Forgetfulness—a part of aging as familiar as wrinkles and graying hair—can be a source of worry for many seniors. Is the growing tendency to forget words, recall names, or lose track of car keys normal... or is it an early sign of dementia? The good news is that in most … Read More
Dementia is the term doctors use to describe difficulty remembering and thinking that?s serious enough to affect your life. Everyday memory slips, like forgetting an address or the name of a person you haven?t seen in a while shouldn?t be concerning, but getting disoriented in a familiar location or forgetting the name of your spouse can be dementia symptoms.
Several forms of dementia can affect memory, including the most common kind?Alzheimer?s disease. Several early dementia symptoms serve as warning signs. For example, forgetting information you just learned, or having trouble recalling important dates like your child?s birthday can be dementia symptoms. You may have more trouble than usual following directions, including the steps needed to prepare a recipe or sew a quilt.
You?ll increasingly have more trouble doing activities you once took for granted, such as balancing your checkbook or hosting a dinner party. Budgeting and planning skills begin to erode as the condition worsens and dementia symptoms progress. Many people discover they can no longer participate in a conversation, both because they can?t find the right words, and because they can?t follow a train of thought.
Later dementia symptoms include changes in mood and personality. People who were once very calm and even-tempered may become more agitated or angry than usual. They may blow up at friends or family, seemingly for no reason. As their personality changes and social interactions become more difficult, people with dementia may withdraw from work or social situations to avoid embarrassment.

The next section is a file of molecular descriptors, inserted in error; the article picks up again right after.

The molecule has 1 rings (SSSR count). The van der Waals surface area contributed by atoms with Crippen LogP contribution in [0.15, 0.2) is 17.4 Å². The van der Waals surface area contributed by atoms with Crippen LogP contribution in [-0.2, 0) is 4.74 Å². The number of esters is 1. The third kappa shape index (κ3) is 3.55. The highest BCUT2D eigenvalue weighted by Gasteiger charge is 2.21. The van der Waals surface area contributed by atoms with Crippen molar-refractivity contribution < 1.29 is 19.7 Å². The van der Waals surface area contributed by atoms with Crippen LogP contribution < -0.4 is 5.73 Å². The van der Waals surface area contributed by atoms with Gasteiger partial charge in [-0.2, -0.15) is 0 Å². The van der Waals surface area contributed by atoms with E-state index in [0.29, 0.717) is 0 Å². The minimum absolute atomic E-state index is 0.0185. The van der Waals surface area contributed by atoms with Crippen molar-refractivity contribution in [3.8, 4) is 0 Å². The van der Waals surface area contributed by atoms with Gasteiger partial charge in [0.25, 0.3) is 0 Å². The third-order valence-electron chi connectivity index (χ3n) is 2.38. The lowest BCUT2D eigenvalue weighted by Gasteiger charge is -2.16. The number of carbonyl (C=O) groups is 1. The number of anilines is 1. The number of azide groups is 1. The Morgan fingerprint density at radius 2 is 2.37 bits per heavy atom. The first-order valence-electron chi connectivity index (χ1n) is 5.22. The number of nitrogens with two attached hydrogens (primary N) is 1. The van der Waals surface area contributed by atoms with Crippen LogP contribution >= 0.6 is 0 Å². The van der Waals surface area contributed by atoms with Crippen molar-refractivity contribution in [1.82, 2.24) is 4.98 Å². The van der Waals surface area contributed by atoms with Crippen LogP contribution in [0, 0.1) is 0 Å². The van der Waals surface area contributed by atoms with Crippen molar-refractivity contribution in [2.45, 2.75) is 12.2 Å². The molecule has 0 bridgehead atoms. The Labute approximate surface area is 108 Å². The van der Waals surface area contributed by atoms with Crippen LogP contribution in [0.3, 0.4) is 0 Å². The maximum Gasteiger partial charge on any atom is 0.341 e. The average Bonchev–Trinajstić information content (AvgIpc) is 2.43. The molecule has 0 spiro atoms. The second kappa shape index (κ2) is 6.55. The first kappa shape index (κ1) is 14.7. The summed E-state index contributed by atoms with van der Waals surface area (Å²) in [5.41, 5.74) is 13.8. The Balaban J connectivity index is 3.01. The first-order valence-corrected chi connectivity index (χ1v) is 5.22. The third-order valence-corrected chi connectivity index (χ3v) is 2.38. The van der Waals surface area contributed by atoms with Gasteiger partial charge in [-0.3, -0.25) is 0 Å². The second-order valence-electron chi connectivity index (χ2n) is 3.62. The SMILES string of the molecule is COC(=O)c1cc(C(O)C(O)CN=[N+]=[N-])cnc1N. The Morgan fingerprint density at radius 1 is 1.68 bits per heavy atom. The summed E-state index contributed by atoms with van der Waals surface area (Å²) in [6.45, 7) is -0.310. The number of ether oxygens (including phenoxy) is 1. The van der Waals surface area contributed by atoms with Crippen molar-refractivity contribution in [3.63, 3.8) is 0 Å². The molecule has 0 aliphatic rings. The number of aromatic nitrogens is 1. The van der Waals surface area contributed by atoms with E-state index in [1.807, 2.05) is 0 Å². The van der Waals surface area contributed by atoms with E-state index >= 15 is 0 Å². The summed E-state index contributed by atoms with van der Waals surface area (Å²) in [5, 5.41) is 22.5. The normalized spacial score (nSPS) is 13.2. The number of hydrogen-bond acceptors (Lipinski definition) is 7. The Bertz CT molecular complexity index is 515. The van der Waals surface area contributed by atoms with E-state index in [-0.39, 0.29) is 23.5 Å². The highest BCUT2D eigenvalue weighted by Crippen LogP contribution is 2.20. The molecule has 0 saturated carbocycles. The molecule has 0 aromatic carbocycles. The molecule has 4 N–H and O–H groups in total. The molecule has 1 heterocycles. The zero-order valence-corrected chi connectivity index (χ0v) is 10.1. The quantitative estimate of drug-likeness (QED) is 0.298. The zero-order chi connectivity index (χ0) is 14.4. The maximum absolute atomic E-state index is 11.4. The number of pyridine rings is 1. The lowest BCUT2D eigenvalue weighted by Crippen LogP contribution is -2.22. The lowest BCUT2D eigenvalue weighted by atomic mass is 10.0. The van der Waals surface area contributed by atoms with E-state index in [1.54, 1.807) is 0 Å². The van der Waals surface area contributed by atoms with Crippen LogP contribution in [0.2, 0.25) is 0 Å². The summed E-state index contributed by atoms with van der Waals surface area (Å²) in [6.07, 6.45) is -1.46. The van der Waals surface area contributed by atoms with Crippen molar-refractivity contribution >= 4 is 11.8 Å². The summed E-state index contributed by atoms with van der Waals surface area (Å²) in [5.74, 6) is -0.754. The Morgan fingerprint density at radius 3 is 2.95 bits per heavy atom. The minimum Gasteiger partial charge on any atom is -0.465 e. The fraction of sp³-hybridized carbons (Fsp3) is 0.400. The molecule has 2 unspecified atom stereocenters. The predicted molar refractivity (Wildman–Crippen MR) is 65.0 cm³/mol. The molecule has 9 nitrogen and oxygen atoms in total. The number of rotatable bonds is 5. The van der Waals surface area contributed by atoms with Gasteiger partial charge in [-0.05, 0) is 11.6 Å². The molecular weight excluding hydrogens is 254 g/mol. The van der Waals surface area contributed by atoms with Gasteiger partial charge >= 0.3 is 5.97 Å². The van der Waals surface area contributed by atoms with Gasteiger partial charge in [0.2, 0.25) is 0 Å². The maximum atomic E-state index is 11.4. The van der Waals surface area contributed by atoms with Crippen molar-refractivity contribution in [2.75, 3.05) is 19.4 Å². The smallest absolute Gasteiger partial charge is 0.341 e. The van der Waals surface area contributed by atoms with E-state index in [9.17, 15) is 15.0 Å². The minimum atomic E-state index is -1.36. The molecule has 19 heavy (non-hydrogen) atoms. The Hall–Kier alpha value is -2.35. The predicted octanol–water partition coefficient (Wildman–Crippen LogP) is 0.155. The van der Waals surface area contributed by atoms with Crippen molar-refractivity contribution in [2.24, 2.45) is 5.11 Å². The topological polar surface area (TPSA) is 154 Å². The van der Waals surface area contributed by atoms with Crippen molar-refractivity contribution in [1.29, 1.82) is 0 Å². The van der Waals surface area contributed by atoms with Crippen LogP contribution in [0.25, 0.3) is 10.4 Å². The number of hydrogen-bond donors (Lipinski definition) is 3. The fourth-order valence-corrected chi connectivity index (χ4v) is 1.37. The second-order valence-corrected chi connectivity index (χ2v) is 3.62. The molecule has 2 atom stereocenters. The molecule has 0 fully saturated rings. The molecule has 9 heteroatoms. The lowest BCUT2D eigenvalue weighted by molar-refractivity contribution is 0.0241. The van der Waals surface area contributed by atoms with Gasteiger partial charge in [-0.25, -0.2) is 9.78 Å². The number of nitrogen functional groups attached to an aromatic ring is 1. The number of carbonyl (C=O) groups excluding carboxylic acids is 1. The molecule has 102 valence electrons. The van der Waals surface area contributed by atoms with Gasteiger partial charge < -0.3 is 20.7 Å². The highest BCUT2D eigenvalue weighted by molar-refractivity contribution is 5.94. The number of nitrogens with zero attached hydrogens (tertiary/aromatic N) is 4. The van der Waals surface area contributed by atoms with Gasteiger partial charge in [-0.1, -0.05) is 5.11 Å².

If you notice these or other dementia symptoms in yourself or a loved one, make an appointment with a health care provider. Although there currently is no cure for dementia, treatments can relieve some of the symptoms and help you or your loved one stay independent for as long as possible.
People who have Alzheimer’s disease typically go through distinct phases in which symptoms gradually worsen. However, not everyone will go through all of the Alzheimer’s stages, nor progress through them at the same rate. For example, recent research has provided some evidence that in Alzheimer’s disease, the signs of dementia … Read More
You probably know that regular exercise lowers the risk of mild cognitive impairment, or “pre-dementia,” and Alzheimer’s, but do you know which exercise is best for brain health? Step off the treadmill and pick up some iron because newer research shows strength training outperforms aerobics when it comes to improving … Read More
Anyone who has seen the effects of Alzheimer's disease on a loved one knows it's a devastating condition—one that that compromises not only the ability to remember and to think but to take care of oneself. But what is Alzheimer’s? The Alzheimer's Association provides a direct and stark definition of … Read More
Do you keep losing your keys, forgetting where you parked your car, or drawing a blank on names of people you just met? Maybe you can’t remember where you left your wallet more often than you’d care to admit. Such lapses of memory tend to get people of a certain … Read More
Lewy body dementia symptoms are often confused for signs of Alzheimer’s disease (AD). Both conditions are characterized by declines in thinking skills, and both can lead to mood changes and difficulty communicating. But while AD always results in significant memory loss, Lewy body dementia doesn’t always cause serious memory problems. … Read More
Typically, shiny red sports cars or Harley motorcycles come to mind when you hear the words mid-life crisis. Many wives joke that after 50, their husbands begin losing their minds. But, research indicates the term mild-life crisis may have a whole new meaning. You see, as a man ages, his levels … Read More
Researchers are exploring new approaches that are increasing scientific understanding of dementia with Lewy bodies (or DLB), also known as lewy body dementia. In one study, the transplantation of stem cells into DLB-damaged areas of the brains of mice revitalized those regions and resulted in dramatic improvements in the animals’ … Read More
Think that morning bagel or pasta dinner is no big deal? Think again. Wheat contains gluten, which may be dangerous even to those that don't have Celiac disease or a gluten sensitivity. But why is gluten bad for you? Studies show eating gluten can cause brain disorders that could ultimately … Read More
A weakening sense of smell may take some enjoyment out mealtime, but it also may be an early sign of dementia, according to research. Impaired olfactory function is often linked to mild cognitive impairment (MCI) as well as Alzheimer’s disease (AD). Earlier studies revealed that neurodegeneration have a notable effect on … Read More